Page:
Let us now recall something from our reflections on Good Friday in a previous posting.  To borrow from Louis Dupres, let us again recall that famous slave hymn, “Were you there when they crucified my Lord?”  And of course when the slaves sang this, they could answer in their hearts that yes, they were “there”–that “there” is here because He is here with them in their suffering, He is crucified  in them.  To make the sign of the cross, then, with awareness is to enter into that “there” and “here,” to be with Jesus in His suffering with me and with my neighbor whether he be a family member or someone 10000 miles away in Pakistan.

Now let us dispel some possible mistaken lines of thought.  Let nothing said here imply that we have some explanation for the reality of suffering–there is no such thing.  There are ideologies and rationalizations for suffering, religious, social, political, and these are used for manipulating or anesthetizing people so they can be “used” in some way. There are mythic “explanations” but they are of a different order. One can raise the question why does God allow suffering.  Let us be clear: we have no answer.  We only have our faith in an infinitely loving God who is with us in our suffering.  One could say that as long as you have a finite world, contingent and dependent being(as the Buddhists would say), suffering is an inevitable fact.  But that hardly seems to satisfy anyone.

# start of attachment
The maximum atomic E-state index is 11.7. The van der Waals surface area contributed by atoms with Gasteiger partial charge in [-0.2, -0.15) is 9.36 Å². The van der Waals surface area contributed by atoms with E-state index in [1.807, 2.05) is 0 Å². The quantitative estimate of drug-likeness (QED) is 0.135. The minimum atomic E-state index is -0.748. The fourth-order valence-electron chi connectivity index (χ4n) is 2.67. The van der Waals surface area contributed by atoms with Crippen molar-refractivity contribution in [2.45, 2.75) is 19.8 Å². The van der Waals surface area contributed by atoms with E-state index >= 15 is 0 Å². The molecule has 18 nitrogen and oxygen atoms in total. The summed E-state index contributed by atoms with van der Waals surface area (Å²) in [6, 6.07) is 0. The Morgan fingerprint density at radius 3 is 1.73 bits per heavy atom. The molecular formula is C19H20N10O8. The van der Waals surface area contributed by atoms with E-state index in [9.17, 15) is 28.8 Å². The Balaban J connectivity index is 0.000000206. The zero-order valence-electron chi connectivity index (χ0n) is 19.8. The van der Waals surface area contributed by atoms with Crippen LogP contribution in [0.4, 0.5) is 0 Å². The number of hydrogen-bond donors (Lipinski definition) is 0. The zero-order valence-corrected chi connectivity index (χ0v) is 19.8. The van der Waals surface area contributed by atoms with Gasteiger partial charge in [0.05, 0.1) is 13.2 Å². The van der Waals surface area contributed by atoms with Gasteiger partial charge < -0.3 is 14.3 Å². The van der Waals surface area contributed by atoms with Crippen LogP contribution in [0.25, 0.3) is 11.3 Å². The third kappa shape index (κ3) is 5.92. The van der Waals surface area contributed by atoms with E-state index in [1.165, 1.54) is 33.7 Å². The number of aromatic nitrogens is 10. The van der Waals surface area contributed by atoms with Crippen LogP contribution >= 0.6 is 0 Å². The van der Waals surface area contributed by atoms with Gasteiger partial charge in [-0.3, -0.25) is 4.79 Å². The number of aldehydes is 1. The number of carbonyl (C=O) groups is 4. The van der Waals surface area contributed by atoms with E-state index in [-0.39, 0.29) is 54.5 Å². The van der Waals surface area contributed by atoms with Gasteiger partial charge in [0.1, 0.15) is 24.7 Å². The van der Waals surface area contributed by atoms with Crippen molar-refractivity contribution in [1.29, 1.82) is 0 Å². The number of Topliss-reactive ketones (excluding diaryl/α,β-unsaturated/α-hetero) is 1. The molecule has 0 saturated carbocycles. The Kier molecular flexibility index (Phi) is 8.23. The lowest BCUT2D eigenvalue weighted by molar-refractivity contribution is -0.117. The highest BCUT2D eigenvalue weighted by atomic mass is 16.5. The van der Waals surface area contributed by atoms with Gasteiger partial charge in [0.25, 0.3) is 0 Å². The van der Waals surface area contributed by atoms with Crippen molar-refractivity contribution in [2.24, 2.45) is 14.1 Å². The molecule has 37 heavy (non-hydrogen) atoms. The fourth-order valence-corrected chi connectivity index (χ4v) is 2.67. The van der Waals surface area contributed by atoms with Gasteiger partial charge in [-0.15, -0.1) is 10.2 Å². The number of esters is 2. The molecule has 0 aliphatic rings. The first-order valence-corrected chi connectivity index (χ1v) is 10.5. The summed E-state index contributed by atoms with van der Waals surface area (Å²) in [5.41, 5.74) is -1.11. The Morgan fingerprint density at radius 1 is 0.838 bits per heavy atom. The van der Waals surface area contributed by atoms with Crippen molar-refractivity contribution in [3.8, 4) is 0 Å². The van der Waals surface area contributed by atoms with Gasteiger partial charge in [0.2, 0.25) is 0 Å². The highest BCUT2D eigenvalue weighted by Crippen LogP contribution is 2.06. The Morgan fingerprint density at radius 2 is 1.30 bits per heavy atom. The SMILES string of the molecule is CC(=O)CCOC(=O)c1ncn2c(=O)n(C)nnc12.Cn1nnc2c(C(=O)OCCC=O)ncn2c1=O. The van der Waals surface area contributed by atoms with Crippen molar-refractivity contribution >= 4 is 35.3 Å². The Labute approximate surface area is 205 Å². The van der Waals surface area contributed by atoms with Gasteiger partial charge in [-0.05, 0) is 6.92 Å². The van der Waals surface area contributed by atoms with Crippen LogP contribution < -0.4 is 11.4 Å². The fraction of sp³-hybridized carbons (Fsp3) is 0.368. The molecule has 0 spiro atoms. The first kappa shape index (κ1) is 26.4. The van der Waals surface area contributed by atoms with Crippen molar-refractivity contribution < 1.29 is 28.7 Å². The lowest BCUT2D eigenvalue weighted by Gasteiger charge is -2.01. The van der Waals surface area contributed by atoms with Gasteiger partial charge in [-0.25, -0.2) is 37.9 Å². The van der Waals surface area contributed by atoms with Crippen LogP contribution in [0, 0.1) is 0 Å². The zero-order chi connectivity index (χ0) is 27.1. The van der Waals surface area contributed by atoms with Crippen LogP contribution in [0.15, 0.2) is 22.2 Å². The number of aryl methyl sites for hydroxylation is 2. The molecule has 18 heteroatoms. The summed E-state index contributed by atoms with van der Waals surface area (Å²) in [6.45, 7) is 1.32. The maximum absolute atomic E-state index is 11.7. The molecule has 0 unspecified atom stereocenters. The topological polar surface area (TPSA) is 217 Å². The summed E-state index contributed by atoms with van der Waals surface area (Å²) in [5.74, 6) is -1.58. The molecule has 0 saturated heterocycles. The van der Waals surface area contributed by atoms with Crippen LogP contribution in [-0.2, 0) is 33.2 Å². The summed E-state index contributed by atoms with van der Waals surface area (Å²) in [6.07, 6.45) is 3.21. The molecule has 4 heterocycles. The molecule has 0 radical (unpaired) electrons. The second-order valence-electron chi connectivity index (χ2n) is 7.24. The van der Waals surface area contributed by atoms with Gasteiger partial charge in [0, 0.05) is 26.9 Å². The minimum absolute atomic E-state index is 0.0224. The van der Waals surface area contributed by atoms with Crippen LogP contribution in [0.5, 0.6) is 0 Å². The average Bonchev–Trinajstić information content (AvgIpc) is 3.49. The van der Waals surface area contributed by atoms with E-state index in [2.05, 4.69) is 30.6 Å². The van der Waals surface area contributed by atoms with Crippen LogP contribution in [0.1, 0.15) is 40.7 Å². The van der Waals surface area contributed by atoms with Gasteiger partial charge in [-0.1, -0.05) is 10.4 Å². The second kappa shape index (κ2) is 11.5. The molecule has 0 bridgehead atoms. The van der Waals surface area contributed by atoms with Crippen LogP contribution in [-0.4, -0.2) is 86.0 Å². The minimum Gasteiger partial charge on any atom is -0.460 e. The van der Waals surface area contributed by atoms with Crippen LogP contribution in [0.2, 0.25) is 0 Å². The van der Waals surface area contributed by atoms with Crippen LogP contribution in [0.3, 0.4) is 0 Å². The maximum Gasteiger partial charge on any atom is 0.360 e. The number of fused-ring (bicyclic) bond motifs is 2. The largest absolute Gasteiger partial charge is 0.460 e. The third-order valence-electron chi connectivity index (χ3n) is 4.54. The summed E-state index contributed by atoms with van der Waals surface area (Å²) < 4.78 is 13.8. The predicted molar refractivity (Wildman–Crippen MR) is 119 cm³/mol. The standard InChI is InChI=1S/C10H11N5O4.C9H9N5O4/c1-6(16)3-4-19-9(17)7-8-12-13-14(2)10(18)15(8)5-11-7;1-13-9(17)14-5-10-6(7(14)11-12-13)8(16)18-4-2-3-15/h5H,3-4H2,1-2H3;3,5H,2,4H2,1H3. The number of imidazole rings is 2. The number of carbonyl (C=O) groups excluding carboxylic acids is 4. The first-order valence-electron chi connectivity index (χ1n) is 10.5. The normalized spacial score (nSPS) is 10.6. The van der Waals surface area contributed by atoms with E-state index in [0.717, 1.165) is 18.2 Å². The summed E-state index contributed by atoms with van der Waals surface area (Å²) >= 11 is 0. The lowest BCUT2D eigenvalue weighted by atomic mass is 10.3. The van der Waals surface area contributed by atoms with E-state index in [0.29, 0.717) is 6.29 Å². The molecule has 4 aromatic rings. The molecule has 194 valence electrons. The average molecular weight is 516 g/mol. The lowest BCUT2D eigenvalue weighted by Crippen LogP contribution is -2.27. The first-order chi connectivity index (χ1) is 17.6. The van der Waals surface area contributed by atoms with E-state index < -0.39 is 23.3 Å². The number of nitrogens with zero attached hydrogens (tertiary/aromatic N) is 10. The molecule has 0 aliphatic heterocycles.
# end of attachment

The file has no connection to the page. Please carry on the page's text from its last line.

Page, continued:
Furthermore, let nothing said here imply that the proper attitude toward suffering is merely passive acceptance.  Actually it is quite the opposite.  If you have a toothache, you should do something about it.  If we see someone suffering in a way that we can alleviate it somehow, like feeding the hungry or confronting the injustice they experience or whatever, then we should definitely give our whole being to this–but, you see, this will entail suffering on our part and we need to accept that–even to the point of giving our life.  “No greater love has a person than to give his life for his friend.”(Jesus)  The exercise of compassion will entail some kind suffering on our part–especially if we see the futility of it.